The Spix’s macaw achieved onscreen fame in Disney’s movie ‘Rio’ as a parrot named Blu who travels thousands of miles to save his species. But a recent study released this week found that the Brazilian bird is now extinct in the wild. Eight bird species, half of them in Brazil, confirmed extinct or suspected extinct in the report from BirdLife International and the Spix’s macaw is one of them. According to the report, the leading cause of the macaw’s disappearance from its natural habitat is deforestation. Sudan, World's Last Male Northern White Rhino Dead: 7 Animals That Went Extinct in Last Two Decades Courtesy Us!
The species is now considered extinct in the wild, although some of the birds survive in breeding programs. For the first time, extinctions on the mainland are outpacing those on islands, the study says as reported in CNN. BirdLife’s chief scientist and the paper’s lead author, Stuart Butchart said, “Ninety percent of bird extinctions in recent centuries have been of species on islands. However, our results confirm that there is a growing wave of extinctions sweeping across the continents, driven mainly by habitat loss and degradation from unsustainable agriculture and logging.” Attractive Species Can go Extinct Faster Compared to Others, Says Research.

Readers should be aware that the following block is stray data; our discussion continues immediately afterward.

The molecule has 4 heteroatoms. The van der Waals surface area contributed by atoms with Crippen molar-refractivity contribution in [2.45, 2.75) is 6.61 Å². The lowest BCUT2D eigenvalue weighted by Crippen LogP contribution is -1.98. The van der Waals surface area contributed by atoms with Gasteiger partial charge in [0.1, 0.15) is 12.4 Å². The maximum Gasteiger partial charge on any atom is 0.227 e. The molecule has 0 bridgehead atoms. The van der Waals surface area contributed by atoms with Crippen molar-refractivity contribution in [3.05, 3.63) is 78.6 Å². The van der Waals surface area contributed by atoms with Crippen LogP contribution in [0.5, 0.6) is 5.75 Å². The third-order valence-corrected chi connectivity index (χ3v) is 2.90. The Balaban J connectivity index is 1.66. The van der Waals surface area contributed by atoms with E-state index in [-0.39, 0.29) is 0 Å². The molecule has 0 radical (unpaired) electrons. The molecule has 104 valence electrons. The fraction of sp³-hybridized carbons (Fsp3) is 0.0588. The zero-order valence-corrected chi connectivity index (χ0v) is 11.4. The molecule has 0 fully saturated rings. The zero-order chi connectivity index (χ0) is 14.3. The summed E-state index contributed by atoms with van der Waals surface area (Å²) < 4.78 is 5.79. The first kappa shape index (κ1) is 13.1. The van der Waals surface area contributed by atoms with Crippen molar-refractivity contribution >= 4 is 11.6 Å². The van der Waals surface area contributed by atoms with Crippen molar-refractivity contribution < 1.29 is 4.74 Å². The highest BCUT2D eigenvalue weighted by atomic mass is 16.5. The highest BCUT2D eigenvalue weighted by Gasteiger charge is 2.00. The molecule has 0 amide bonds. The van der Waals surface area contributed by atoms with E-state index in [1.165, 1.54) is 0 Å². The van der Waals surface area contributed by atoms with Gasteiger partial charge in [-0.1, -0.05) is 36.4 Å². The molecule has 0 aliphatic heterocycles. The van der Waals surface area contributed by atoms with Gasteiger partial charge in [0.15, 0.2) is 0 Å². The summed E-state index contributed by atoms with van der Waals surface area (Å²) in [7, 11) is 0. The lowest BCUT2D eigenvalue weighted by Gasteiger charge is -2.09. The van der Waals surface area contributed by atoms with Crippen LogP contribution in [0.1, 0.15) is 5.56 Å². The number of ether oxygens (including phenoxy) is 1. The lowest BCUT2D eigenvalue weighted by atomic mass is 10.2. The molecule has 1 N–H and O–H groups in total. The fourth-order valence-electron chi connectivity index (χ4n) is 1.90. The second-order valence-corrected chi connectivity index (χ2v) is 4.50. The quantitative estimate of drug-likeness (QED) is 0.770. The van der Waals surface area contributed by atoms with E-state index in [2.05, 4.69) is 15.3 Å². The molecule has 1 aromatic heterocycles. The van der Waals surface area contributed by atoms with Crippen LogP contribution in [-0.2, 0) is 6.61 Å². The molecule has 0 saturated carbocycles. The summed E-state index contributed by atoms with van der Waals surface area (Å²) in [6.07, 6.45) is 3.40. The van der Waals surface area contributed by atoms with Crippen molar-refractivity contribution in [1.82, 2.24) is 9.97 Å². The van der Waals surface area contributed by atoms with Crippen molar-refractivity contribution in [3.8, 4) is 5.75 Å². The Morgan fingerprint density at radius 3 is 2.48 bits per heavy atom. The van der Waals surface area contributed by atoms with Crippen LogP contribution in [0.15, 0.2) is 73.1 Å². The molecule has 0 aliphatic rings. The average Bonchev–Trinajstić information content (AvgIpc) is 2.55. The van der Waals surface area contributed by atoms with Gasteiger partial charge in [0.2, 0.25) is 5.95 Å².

While three other bird species named in the study – the Cryptic Treehunter, the Alagoas Foliage-gleaner and the Poo-uli, formerly of Hawaii – have now succumbed to that fight, there is still hope for several bird species that the report reclassifies as Critically Endangered. In the 2011 movie, Blu was raised in captivity and travels from Minnesota to Brazil with his owner to repopulate his species with the last wild female of their kind, Jewel.